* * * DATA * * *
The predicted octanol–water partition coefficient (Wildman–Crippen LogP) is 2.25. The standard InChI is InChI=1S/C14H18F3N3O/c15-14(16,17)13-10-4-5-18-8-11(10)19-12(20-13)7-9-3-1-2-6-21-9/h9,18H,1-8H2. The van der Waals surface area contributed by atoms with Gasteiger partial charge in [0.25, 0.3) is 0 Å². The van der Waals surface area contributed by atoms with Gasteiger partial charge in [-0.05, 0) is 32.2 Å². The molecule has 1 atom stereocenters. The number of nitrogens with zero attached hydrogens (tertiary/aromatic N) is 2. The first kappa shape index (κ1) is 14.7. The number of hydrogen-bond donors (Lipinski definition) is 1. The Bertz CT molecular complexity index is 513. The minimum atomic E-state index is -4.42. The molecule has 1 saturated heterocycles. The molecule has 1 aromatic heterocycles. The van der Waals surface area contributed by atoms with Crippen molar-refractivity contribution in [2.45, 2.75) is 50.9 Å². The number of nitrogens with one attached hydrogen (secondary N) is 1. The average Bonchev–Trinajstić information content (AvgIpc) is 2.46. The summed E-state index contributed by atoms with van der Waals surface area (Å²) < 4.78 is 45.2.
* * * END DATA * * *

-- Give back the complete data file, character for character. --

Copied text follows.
The predicted octanol–water partition coefficient (Wildman–Crippen LogP) is 2.25. The standard InChI is InChI=1S/C14H18F3N3O/c15-14(16,17)13-10-4-5-18-8-11(10)19-12(20-13)7-9-3-1-2-6-21-9/h9,18H,1-8H2. The van der Waals surface area contributed by atoms with Gasteiger partial charge in [0.25, 0.3) is 0 Å². The van der Waals surface area contributed by atoms with Gasteiger partial charge in [-0.05, 0) is 32.2 Å². The molecule has 1 atom stereocenters. The number of nitrogens with zero attached hydrogens (tertiary/aromatic N) is 2. The first kappa shape index (κ1) is 14.7. The number of hydrogen-bond donors (Lipinski definition) is 1. The Bertz CT molecular complexity index is 513. The minimum atomic E-state index is -4.42. The molecule has 1 saturated heterocycles. The molecule has 1 aromatic heterocycles. The van der Waals surface area contributed by atoms with Crippen molar-refractivity contribution in [2.45, 2.75) is 50.9 Å². The number of nitrogens with one attached hydrogen (secondary N) is 1. The average Bonchev–Trinajstić information content (AvgIpc) is 2.46. The summed E-state index contributed by atoms with van der Waals surface area (Å²) < 4.78 is 45.2.